This Drone Camera Sees in the Dark and Could Save Your Life

The Flir Duo captures thermal images so rescuers can locate hikers, skiers, or anyone else who might have gotten stranded outside at night

The Flir Duo. (Brent Rose)

The Flir Duo ($1,000), announced earlier this month at CES, is the first thermal camera to borrow an action cam’s form factor. Sure, you could use it film a snowboarder ripping through powder at night like a zigzagging comet, but there’s a far more practical application here.

Thermal imaging can be an incredibly valuable tool for search and rescue teams. Our pathetic human eyes can see only a tiny fraction of the light spectrum. We get a rainbow’s worth, and that’s just about it. Using cameras that can see the longer wavelengths of light that heat emits means search and rescue teams can potentially locate a lost hiker even on a moonless night. Over the past few years, Flir has been instrumental in miniaturizing thermal cameras and reducing the price (they often cost several thousand dollars). But why the action-camera form factor? Here’s a one-word answer for you: drones.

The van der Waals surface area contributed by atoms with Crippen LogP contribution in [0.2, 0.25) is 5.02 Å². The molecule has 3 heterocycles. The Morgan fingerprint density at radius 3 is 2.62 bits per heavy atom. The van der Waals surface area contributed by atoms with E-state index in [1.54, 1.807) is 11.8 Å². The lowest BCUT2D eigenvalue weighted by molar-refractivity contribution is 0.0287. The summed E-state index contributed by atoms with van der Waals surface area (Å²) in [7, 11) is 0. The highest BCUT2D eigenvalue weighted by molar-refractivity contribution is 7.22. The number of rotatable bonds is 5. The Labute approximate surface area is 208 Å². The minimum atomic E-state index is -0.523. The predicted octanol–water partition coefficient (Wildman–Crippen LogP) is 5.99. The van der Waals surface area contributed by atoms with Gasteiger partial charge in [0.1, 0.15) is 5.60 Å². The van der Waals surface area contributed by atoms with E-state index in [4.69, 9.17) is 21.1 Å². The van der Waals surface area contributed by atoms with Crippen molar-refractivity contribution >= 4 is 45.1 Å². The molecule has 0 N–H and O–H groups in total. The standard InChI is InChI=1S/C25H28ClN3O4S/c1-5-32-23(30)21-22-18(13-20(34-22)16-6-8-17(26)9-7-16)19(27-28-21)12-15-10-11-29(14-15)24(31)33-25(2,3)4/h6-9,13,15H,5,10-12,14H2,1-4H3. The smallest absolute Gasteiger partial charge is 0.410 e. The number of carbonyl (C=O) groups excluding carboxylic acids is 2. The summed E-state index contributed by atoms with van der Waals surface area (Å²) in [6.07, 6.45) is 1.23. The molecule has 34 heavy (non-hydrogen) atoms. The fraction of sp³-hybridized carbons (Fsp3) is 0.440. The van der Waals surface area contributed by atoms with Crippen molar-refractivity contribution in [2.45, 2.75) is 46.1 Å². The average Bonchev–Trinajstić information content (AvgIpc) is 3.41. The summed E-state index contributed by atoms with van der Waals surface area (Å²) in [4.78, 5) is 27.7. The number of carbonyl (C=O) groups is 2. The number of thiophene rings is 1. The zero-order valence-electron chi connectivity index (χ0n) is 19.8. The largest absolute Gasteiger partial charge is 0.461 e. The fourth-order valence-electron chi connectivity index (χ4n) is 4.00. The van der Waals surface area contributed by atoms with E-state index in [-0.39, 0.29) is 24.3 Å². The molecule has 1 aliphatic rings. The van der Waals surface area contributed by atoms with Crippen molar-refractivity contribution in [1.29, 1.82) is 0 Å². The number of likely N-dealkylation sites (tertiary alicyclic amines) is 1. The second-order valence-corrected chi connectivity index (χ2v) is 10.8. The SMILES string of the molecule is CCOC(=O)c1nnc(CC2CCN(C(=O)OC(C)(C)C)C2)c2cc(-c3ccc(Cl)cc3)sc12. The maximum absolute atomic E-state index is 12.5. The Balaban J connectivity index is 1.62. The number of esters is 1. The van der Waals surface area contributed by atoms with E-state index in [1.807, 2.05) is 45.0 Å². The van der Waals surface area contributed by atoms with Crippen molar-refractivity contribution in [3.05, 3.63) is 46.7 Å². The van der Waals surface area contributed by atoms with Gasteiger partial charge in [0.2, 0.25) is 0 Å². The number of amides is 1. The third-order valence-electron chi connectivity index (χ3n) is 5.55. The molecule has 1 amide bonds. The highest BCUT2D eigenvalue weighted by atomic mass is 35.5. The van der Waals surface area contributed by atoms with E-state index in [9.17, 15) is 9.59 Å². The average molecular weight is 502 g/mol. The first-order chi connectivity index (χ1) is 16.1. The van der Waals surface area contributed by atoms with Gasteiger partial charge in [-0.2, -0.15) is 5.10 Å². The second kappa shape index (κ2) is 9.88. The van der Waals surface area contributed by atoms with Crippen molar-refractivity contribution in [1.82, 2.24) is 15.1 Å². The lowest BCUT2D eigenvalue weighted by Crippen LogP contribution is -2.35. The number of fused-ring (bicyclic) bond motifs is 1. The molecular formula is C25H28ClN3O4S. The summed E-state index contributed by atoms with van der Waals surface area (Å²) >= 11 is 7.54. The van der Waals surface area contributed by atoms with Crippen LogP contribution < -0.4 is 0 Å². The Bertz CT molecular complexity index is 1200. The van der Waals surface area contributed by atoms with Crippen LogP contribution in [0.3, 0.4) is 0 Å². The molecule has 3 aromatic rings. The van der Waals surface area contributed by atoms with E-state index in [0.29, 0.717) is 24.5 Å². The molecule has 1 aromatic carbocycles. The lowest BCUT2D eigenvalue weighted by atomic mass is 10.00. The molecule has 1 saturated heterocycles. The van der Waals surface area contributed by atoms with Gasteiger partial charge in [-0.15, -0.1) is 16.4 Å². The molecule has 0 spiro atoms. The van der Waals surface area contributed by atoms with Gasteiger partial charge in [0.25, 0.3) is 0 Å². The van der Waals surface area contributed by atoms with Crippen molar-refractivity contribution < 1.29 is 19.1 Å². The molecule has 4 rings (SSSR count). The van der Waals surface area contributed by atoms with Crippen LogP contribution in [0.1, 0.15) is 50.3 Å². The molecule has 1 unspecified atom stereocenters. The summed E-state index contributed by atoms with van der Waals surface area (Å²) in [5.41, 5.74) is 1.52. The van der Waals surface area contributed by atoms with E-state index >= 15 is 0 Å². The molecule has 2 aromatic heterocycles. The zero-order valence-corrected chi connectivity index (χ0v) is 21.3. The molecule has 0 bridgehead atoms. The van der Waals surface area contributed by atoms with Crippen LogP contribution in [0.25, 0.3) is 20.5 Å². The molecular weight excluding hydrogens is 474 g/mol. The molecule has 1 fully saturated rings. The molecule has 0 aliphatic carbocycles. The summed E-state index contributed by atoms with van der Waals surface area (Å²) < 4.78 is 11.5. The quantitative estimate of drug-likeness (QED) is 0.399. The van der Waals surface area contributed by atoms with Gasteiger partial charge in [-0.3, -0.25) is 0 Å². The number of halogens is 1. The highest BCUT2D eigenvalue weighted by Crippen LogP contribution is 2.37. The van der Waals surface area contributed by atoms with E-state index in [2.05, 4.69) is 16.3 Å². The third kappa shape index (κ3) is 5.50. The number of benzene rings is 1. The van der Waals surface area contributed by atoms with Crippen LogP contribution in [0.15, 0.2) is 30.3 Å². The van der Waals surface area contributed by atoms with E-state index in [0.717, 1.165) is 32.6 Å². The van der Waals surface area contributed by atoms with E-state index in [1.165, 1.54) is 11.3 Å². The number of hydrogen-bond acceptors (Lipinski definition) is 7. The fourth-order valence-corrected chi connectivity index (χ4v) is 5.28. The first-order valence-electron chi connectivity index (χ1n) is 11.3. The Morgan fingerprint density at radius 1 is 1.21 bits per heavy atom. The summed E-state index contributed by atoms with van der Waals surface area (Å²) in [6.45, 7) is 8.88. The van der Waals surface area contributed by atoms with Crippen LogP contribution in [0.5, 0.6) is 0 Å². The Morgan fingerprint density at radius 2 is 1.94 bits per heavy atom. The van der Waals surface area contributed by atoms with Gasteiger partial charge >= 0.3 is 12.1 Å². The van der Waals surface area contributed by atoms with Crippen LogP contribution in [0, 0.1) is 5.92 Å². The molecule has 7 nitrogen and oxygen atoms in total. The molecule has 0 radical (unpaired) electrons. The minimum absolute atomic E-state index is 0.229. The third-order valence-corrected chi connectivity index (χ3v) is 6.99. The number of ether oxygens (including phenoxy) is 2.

Several drones on the market can carry the Duo. These include lower-end DJI Phantom drones and the extremely cheap 3DR Solo, making the Duo an invaluable SAR tool. The hope is that SAR teams will fly the Duo and use it to cover far more terrain much faster. It could potentially save a lot of lives.

The camera is available now, and for $1,300 you get the more advanced version capable of giving accurate temperature readings (geared toward industrial uses). Flir also announced the new generation of its thermal cameras that snap onto your smartphone: the Flir One and the Flir One Pro, with the latter being capable of granular temperature readings. These are available for $200 and $400, respectively, and may be used for SAR, industrial applications, or any number of annoying pranks.

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The Flir One. (Brent Rose)

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